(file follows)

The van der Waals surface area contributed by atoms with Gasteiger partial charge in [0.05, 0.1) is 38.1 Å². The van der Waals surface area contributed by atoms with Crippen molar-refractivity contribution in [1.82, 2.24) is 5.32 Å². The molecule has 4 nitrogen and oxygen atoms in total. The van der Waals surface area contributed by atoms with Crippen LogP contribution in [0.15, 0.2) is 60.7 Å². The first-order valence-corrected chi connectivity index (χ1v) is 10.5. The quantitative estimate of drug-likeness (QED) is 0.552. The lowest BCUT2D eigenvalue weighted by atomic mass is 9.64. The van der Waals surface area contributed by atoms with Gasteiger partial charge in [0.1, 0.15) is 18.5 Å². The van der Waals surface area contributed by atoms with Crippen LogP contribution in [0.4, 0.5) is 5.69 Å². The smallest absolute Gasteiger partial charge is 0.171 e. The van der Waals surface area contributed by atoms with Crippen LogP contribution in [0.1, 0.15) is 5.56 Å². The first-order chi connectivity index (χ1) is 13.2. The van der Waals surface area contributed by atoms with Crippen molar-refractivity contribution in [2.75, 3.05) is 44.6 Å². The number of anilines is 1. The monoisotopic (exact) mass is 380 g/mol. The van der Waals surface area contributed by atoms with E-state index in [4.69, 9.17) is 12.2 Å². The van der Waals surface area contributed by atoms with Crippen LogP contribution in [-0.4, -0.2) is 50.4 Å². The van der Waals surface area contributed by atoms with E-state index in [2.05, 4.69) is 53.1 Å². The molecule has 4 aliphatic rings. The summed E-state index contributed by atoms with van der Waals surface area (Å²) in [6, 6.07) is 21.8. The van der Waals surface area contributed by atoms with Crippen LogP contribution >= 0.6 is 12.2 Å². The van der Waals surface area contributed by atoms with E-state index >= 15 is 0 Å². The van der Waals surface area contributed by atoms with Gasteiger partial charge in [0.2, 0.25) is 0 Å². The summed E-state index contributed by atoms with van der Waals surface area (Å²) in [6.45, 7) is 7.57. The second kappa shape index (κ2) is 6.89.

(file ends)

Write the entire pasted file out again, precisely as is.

The van der Waals surface area contributed by atoms with Gasteiger partial charge in [0.05, 0.1) is 38.1 Å². The van der Waals surface area contributed by atoms with Crippen molar-refractivity contribution in [1.82, 2.24) is 5.32 Å². The molecule has 4 nitrogen and oxygen atoms in total. The van der Waals surface area contributed by atoms with Crippen LogP contribution in [0.15, 0.2) is 60.7 Å². The first-order valence-corrected chi connectivity index (χ1v) is 10.5. The quantitative estimate of drug-likeness (QED) is 0.552. The lowest BCUT2D eigenvalue weighted by atomic mass is 9.64. The van der Waals surface area contributed by atoms with Gasteiger partial charge in [0.1, 0.15) is 18.5 Å². The van der Waals surface area contributed by atoms with Crippen LogP contribution in [0.4, 0.5) is 5.69 Å². The smallest absolute Gasteiger partial charge is 0.171 e. The van der Waals surface area contributed by atoms with Crippen LogP contribution in [0.1, 0.15) is 5.56 Å². The first-order chi connectivity index (χ1) is 13.2. The van der Waals surface area contributed by atoms with Crippen molar-refractivity contribution in [2.75, 3.05) is 44.6 Å². The number of anilines is 1. The monoisotopic (exact) mass is 380 g/mol. The van der Waals surface area contributed by atoms with E-state index in [4.69, 9.17) is 12.2 Å². The van der Waals surface area contributed by atoms with Crippen LogP contribution in [-0.4, -0.2) is 50.4 Å². The van der Waals surface area contributed by atoms with E-state index in [2.05, 4.69) is 53.1 Å². The molecule has 4 aliphatic rings. The summed E-state index contributed by atoms with van der Waals surface area (Å²) in [6, 6.07) is 21.8. The van der Waals surface area contributed by atoms with Crippen LogP contribution >= 0.6 is 12.2 Å². The van der Waals surface area contributed by atoms with E-state index >= 15 is 0 Å². The van der Waals surface area contributed by atoms with Gasteiger partial charge in [0.2, 0.25) is 0 Å². The summed E-state index contributed by atoms with van der Waals surface area (Å²) in [6.45, 7) is 7.57. The second kappa shape index (κ2) is 6.89.